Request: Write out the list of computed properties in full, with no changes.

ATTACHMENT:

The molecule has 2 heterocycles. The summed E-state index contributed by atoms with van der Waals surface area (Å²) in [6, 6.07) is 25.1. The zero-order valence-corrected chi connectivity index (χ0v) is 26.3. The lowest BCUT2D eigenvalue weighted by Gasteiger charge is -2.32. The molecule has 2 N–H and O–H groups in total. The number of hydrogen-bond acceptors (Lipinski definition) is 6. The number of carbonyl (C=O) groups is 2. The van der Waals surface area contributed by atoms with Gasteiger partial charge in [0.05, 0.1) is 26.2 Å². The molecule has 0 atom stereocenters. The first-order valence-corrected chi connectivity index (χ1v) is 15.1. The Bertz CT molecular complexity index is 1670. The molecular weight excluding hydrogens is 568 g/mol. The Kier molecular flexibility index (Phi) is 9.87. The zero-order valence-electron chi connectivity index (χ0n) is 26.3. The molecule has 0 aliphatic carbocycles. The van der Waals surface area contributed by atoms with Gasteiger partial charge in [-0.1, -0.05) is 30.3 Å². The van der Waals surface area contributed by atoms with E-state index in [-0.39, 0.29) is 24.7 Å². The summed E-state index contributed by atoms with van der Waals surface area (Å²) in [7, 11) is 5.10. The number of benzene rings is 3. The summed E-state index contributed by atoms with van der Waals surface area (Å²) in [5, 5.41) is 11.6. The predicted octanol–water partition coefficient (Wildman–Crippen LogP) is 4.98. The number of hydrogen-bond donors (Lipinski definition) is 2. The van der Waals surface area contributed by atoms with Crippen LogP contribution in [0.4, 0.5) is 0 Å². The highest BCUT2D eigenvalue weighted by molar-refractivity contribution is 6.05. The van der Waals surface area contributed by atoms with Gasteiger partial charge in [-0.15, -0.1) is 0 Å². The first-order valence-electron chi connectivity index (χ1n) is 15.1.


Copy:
The molecule has 2 heterocycles. The summed E-state index contributed by atoms with van der Waals surface area (Å²) in [6, 6.07) is 25.1. The zero-order valence-corrected chi connectivity index (χ0v) is 26.3. The lowest BCUT2D eigenvalue weighted by Gasteiger charge is -2.32. The molecule has 2 N–H and O–H groups in total. The number of hydrogen-bond acceptors (Lipinski definition) is 6. The number of carbonyl (C=O) groups is 2. The van der Waals surface area contributed by atoms with Gasteiger partial charge in [0.05, 0.1) is 26.2 Å². The molecule has 0 atom stereocenters. The first-order valence-corrected chi connectivity index (χ1v) is 15.1. The Bertz CT molecular complexity index is 1670. The molecular weight excluding hydrogens is 568 g/mol. The Kier molecular flexibility index (Phi) is 9.87. The zero-order valence-electron chi connectivity index (χ0n) is 26.3. The molecule has 0 aliphatic carbocycles. The van der Waals surface area contributed by atoms with Gasteiger partial charge in [-0.1, -0.05) is 30.3 Å². The van der Waals surface area contributed by atoms with E-state index in [-0.39, 0.29) is 24.7 Å². The summed E-state index contributed by atoms with van der Waals surface area (Å²) in [7, 11) is 5.10. The number of benzene rings is 3. The summed E-state index contributed by atoms with van der Waals surface area (Å²) in [5, 5.41) is 11.6. The predicted octanol–water partition coefficient (Wildman–Crippen LogP) is 4.98. The number of hydrogen-bond donors (Lipinski definition) is 2. The van der Waals surface area contributed by atoms with Crippen LogP contribution in [0.4, 0.5) is 0 Å². The highest BCUT2D eigenvalue weighted by molar-refractivity contribution is 6.05. The van der Waals surface area contributed by atoms with Gasteiger partial charge in [-0.15, -0.1) is 0 Å². The first-order valence-electron chi connectivity index (χ1n) is 15.1.